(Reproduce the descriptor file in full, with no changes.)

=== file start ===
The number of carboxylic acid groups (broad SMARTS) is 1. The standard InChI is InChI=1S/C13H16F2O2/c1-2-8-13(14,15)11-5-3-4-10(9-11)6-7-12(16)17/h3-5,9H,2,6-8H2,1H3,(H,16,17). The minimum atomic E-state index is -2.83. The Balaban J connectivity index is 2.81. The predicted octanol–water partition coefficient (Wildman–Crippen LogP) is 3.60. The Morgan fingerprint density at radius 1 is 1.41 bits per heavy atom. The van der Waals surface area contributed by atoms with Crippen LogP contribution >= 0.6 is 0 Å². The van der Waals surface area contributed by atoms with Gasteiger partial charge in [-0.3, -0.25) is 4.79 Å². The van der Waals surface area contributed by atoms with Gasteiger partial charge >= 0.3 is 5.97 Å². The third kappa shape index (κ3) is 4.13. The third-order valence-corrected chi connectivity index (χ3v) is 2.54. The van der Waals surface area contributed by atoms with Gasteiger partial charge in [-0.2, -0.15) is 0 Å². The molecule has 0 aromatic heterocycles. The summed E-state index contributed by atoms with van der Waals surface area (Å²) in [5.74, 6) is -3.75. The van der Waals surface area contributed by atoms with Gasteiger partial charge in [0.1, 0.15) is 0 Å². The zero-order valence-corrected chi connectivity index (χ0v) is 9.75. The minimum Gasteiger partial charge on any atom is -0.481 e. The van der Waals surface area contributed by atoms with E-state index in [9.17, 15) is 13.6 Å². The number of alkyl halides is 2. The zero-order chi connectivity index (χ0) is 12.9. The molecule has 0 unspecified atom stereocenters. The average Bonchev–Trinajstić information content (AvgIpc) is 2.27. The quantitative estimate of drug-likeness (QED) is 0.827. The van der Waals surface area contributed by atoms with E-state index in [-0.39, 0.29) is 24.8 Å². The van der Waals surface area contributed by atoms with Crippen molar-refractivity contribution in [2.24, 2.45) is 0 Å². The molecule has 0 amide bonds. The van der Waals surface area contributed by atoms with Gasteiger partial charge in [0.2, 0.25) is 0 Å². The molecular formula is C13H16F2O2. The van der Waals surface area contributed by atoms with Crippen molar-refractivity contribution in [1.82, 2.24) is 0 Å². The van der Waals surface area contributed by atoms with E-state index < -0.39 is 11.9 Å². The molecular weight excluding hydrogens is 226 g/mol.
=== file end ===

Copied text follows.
The number of carboxylic acid groups (broad SMARTS) is 1. The standard InChI is InChI=1S/C13H16F2O2/c1-2-8-13(14,15)11-5-3-4-10(9-11)6-7-12(16)17/h3-5,9H,2,6-8H2,1H3,(H,16,17). The minimum atomic E-state index is -2.83. The Balaban J connectivity index is 2.81. The predicted octanol–water partition coefficient (Wildman–Crippen LogP) is 3.60. The Morgan fingerprint density at radius 1 is 1.41 bits per heavy atom. The van der Waals surface area contributed by atoms with Crippen LogP contribution >= 0.6 is 0 Å². The van der Waals surface area contributed by atoms with Gasteiger partial charge in [-0.3, -0.25) is 4.79 Å². The van der Waals surface area contributed by atoms with Gasteiger partial charge >= 0.3 is 5.97 Å². The third kappa shape index (κ3) is 4.13. The third-order valence-corrected chi connectivity index (χ3v) is 2.54. The van der Waals surface area contributed by atoms with Gasteiger partial charge in [-0.2, -0.15) is 0 Å². The molecule has 0 aromatic heterocycles. The summed E-state index contributed by atoms with van der Waals surface area (Å²) in [5.74, 6) is -3.75. The van der Waals surface area contributed by atoms with Gasteiger partial charge in [0.1, 0.15) is 0 Å². The zero-order valence-corrected chi connectivity index (χ0v) is 9.75. The minimum Gasteiger partial charge on any atom is -0.481 e. The van der Waals surface area contributed by atoms with E-state index in [9.17, 15) is 13.6 Å². The number of alkyl halides is 2. The zero-order chi connectivity index (χ0) is 12.9. The molecule has 0 unspecified atom stereocenters. The average Bonchev–Trinajstić information content (AvgIpc) is 2.27. The quantitative estimate of drug-likeness (QED) is 0.827. The van der Waals surface area contributed by atoms with E-state index in [-0.39, 0.29) is 24.8 Å². The van der Waals surface area contributed by atoms with Crippen molar-refractivity contribution in [2.24, 2.45) is 0 Å². The molecule has 0 amide bonds. The van der Waals surface area contributed by atoms with Gasteiger partial charge in [0.2, 0.25) is 0 Å². The molecular formula is C13H16F2O2. The van der Waals surface area contributed by atoms with Crippen molar-refractivity contribution in [1.82, 2.24) is 0 Å². The van der Waals surface area contributed by atoms with E-state index < -0.39 is 11.9 Å². The molecular weight excluding hydrogens is 226 g/mol.